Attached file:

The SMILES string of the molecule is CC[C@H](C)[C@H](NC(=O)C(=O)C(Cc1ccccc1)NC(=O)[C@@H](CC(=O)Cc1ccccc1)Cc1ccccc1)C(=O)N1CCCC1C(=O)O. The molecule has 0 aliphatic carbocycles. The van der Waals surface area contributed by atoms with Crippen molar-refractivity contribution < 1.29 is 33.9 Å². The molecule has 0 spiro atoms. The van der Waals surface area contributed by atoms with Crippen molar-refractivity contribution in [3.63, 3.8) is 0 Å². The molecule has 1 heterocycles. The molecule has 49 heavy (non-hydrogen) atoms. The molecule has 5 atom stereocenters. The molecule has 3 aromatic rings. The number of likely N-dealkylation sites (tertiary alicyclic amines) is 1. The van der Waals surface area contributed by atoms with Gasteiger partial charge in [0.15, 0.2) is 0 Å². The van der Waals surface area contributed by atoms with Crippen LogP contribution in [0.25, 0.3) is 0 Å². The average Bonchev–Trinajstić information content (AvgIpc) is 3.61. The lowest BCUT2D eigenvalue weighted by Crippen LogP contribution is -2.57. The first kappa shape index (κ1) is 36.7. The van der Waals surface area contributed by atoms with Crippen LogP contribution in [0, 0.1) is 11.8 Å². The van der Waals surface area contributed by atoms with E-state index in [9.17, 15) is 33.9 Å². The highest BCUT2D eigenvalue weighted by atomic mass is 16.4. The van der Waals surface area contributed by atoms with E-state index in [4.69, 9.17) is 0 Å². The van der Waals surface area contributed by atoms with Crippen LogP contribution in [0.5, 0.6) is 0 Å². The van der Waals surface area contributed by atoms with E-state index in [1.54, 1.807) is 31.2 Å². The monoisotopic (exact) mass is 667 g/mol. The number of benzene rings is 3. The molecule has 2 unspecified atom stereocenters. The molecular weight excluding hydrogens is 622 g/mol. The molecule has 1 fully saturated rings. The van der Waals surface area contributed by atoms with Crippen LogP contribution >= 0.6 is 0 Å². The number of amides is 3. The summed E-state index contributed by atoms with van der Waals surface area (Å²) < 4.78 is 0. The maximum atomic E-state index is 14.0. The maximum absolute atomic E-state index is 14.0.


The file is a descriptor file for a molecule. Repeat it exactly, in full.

The SMILES string of the molecule is CC[C@H](C)[C@H](NC(=O)C(=O)C(Cc1ccccc1)NC(=O)[C@@H](CC(=O)Cc1ccccc1)Cc1ccccc1)C(=O)N1CCCC1C(=O)O. The molecule has 0 aliphatic carbocycles. The van der Waals surface area contributed by atoms with Crippen molar-refractivity contribution < 1.29 is 33.9 Å². The molecule has 0 spiro atoms. The van der Waals surface area contributed by atoms with Crippen molar-refractivity contribution in [3.63, 3.8) is 0 Å². The molecule has 1 heterocycles. The molecule has 49 heavy (non-hydrogen) atoms. The molecule has 5 atom stereocenters. The molecule has 3 aromatic rings. The number of likely N-dealkylation sites (tertiary alicyclic amines) is 1. The van der Waals surface area contributed by atoms with Gasteiger partial charge in [0.15, 0.2) is 0 Å². The van der Waals surface area contributed by atoms with Crippen LogP contribution in [0.25, 0.3) is 0 Å². The average Bonchev–Trinajstić information content (AvgIpc) is 3.61. The lowest BCUT2D eigenvalue weighted by Crippen LogP contribution is -2.57. The first kappa shape index (κ1) is 36.7. The van der Waals surface area contributed by atoms with Crippen LogP contribution in [0, 0.1) is 11.8 Å². The van der Waals surface area contributed by atoms with E-state index in [9.17, 15) is 33.9 Å². The highest BCUT2D eigenvalue weighted by atomic mass is 16.4. The van der Waals surface area contributed by atoms with E-state index in [4.69, 9.17) is 0 Å². The van der Waals surface area contributed by atoms with Crippen LogP contribution in [0.5, 0.6) is 0 Å². The van der Waals surface area contributed by atoms with E-state index in [1.54, 1.807) is 31.2 Å². The monoisotopic (exact) mass is 667 g/mol. The number of benzene rings is 3. The molecule has 2 unspecified atom stereocenters. The molecular weight excluding hydrogens is 622 g/mol. The molecule has 1 fully saturated rings. The van der Waals surface area contributed by atoms with Crippen LogP contribution >= 0.6 is 0 Å². The number of amides is 3. The summed E-state index contributed by atoms with van der Waals surface area (Å²) < 4.78 is 0. The maximum atomic E-state index is 14.0. The maximum absolute atomic E-state index is 14.0.